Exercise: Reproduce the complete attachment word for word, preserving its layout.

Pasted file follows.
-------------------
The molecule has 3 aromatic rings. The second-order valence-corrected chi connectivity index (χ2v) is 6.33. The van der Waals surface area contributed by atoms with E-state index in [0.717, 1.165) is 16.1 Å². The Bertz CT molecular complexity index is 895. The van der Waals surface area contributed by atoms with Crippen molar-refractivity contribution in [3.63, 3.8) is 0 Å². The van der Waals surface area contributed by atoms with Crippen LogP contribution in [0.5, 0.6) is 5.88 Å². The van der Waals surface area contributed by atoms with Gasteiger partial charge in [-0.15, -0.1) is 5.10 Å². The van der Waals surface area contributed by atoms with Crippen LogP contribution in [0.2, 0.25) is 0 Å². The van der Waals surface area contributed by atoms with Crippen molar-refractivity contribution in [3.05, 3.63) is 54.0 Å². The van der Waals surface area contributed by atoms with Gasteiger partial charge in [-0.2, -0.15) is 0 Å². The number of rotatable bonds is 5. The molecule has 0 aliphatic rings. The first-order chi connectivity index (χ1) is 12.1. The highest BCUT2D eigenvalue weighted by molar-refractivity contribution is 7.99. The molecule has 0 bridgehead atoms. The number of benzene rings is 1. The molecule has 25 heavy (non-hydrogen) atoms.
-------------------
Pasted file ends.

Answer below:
The molecule has 3 aromatic rings. The second-order valence-corrected chi connectivity index (χ2v) is 6.33. The van der Waals surface area contributed by atoms with E-state index in [0.717, 1.165) is 16.1 Å². The Bertz CT molecular complexity index is 895. The van der Waals surface area contributed by atoms with Crippen molar-refractivity contribution in [3.63, 3.8) is 0 Å². The van der Waals surface area contributed by atoms with Crippen LogP contribution in [0.5, 0.6) is 5.88 Å². The van der Waals surface area contributed by atoms with Gasteiger partial charge in [-0.15, -0.1) is 5.10 Å². The van der Waals surface area contributed by atoms with Crippen LogP contribution in [0.2, 0.25) is 0 Å². The van der Waals surface area contributed by atoms with Crippen molar-refractivity contribution in [3.05, 3.63) is 54.0 Å². The van der Waals surface area contributed by atoms with Gasteiger partial charge in [-0.2, -0.15) is 0 Å². The number of rotatable bonds is 5. The molecule has 0 aliphatic rings. The first-order chi connectivity index (χ1) is 12.1. The highest BCUT2D eigenvalue weighted by molar-refractivity contribution is 7.99. The molecule has 0 bridgehead atoms. The number of benzene rings is 1. The molecule has 25 heavy (non-hydrogen) atoms.